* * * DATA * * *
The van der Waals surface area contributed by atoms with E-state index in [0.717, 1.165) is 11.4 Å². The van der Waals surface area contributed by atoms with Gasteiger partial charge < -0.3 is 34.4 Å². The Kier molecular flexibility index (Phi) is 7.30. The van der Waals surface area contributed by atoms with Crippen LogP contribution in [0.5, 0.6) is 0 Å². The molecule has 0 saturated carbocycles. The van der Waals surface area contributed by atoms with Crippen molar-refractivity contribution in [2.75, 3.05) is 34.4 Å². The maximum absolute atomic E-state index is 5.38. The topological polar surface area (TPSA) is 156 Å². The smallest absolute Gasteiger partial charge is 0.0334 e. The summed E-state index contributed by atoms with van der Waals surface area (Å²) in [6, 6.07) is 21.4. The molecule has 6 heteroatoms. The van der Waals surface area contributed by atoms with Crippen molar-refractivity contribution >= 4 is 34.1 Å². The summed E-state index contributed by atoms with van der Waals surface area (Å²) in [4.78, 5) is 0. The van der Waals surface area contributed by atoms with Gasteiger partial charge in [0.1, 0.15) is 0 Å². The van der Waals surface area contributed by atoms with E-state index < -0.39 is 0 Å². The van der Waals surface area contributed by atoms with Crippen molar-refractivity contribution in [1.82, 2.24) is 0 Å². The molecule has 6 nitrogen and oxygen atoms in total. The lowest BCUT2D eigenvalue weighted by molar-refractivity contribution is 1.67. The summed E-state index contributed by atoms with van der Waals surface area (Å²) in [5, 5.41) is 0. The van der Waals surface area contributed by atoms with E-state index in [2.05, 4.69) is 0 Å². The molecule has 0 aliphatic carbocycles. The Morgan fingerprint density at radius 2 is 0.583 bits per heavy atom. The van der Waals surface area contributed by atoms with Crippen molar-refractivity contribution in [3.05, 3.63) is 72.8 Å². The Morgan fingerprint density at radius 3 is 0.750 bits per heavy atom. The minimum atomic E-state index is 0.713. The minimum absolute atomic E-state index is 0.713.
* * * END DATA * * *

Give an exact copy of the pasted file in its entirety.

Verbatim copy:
The van der Waals surface area contributed by atoms with E-state index in [0.717, 1.165) is 11.4 Å². The van der Waals surface area contributed by atoms with Gasteiger partial charge < -0.3 is 34.4 Å². The Kier molecular flexibility index (Phi) is 7.30. The van der Waals surface area contributed by atoms with Crippen LogP contribution in [0.5, 0.6) is 0 Å². The molecule has 0 saturated carbocycles. The van der Waals surface area contributed by atoms with Crippen molar-refractivity contribution in [2.75, 3.05) is 34.4 Å². The maximum absolute atomic E-state index is 5.38. The topological polar surface area (TPSA) is 156 Å². The smallest absolute Gasteiger partial charge is 0.0334 e. The summed E-state index contributed by atoms with van der Waals surface area (Å²) in [6, 6.07) is 21.4. The molecule has 6 heteroatoms. The van der Waals surface area contributed by atoms with Crippen molar-refractivity contribution >= 4 is 34.1 Å². The summed E-state index contributed by atoms with van der Waals surface area (Å²) in [4.78, 5) is 0. The van der Waals surface area contributed by atoms with Gasteiger partial charge in [0.1, 0.15) is 0 Å². The van der Waals surface area contributed by atoms with E-state index < -0.39 is 0 Å². The van der Waals surface area contributed by atoms with Crippen molar-refractivity contribution in [1.82, 2.24) is 0 Å². The molecule has 6 nitrogen and oxygen atoms in total. The lowest BCUT2D eigenvalue weighted by molar-refractivity contribution is 1.67. The summed E-state index contributed by atoms with van der Waals surface area (Å²) in [5, 5.41) is 0. The van der Waals surface area contributed by atoms with E-state index in [2.05, 4.69) is 0 Å². The molecule has 0 aliphatic carbocycles. The Morgan fingerprint density at radius 2 is 0.583 bits per heavy atom. The van der Waals surface area contributed by atoms with Crippen molar-refractivity contribution in [3.05, 3.63) is 72.8 Å². The Morgan fingerprint density at radius 3 is 0.750 bits per heavy atom. The minimum atomic E-state index is 0.713. The minimum absolute atomic E-state index is 0.713.